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The Debate Over God In The Pledge Of Allegiance

1834 words - 7 pages

"I pledge allegiance, to the flag, of the United States of America, and to the Republic, for which it stands, one nation, under Congress, the Supreme Court, the Declaration of Independence, our founding fathers, and the President, indivisible, with liberty and justice for all."

Francis Bellamy wrote the Pledge of Allegiance in 1892 (Baer). He did this in the memory of the 400th anniversary of Columbus discovering America ("The Pledge"). In 1954, Congress added the words, under God to the pledge; this was done for the differentiation of the United States from the Soviet Union during the Cold War.

Recently, there has been great controversy about the words "under God" existing in the nations Pledge of Allegiance. Michael Newdow, a California atheist, brought this case to court. His objection was that his daughter was being forced to listen to her classmates recite the pledge. Newdows goal was to restore the pledge back to its original 1892 version so that people were not obligated to support a religion that they did not believe (E.P. News).

There are many rebuttals to the case; however, there are many indispensable arguments why this case is considered legit by a courts ruling as well. The nations founding fathers wrote the pledge, the majority of the United States is religious, the separation of church and state has not been complied with throughout the United States, and no one is required to say or listen to the pledge; so, removing the words "under God" from The Pledge of Allegiance is not understandable.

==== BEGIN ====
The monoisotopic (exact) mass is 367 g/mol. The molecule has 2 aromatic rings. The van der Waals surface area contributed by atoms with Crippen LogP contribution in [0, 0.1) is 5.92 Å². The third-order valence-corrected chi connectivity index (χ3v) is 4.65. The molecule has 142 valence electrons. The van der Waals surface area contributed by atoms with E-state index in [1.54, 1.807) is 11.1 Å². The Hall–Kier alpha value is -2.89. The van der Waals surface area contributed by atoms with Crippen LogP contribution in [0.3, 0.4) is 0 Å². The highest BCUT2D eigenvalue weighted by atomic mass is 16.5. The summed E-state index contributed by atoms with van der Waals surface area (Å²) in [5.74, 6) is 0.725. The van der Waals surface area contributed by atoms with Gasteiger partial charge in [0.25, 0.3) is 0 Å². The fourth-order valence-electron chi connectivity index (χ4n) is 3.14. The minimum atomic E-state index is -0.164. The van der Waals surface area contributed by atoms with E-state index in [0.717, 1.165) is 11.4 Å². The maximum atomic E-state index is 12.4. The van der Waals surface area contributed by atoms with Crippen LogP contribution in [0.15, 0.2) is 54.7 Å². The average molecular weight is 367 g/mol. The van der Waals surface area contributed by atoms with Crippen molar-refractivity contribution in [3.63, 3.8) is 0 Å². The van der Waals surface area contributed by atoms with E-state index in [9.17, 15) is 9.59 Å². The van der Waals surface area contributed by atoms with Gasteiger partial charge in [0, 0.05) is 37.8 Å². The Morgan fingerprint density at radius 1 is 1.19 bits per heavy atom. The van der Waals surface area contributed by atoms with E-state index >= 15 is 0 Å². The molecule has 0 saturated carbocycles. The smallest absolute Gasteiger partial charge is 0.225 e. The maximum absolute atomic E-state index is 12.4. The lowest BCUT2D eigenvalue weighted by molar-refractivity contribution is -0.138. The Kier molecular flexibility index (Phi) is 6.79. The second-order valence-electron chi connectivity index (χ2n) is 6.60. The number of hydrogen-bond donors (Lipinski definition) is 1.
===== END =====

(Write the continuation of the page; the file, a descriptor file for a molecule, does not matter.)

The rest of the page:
According to Morse, when Congress approved the addition of the words "under God" to the Pledge of Allegiance, the decision was not done in order to profess religion towards the people of the United States. The founding fathers intended the insertion of God in the pledge to establish what was to be considered a body of people having authority. Placing God in the pledge was thought of as a term that could be applied to all religions and creeds; thus, the word God would be describing something more than just material existence.

Building the basis of the United States was the founding fathers of the nation. They were not all necessarily under a Christian belief; nonetheless, they did wish for the people of the United States to have morals and values (Williams).

On the contrary, some people do not feel that the nation should follow what the founding fathers thought and did. Gewertz states, "We decide to keep these sayings or traditions in play just because they were the values of our founding fathers. I have to say that not all the values of our founding fathers are values I want to embody."

Despite the fact that the founding fathers assumed the existence of an almighty power, they also protected the right of the people to believe or not. Gewertz does not agree with all ideas of the founding fathers, but he also says, "the phrase under God is in keeping with the intentions of the Founding Fathers. They anchored their thinking in...

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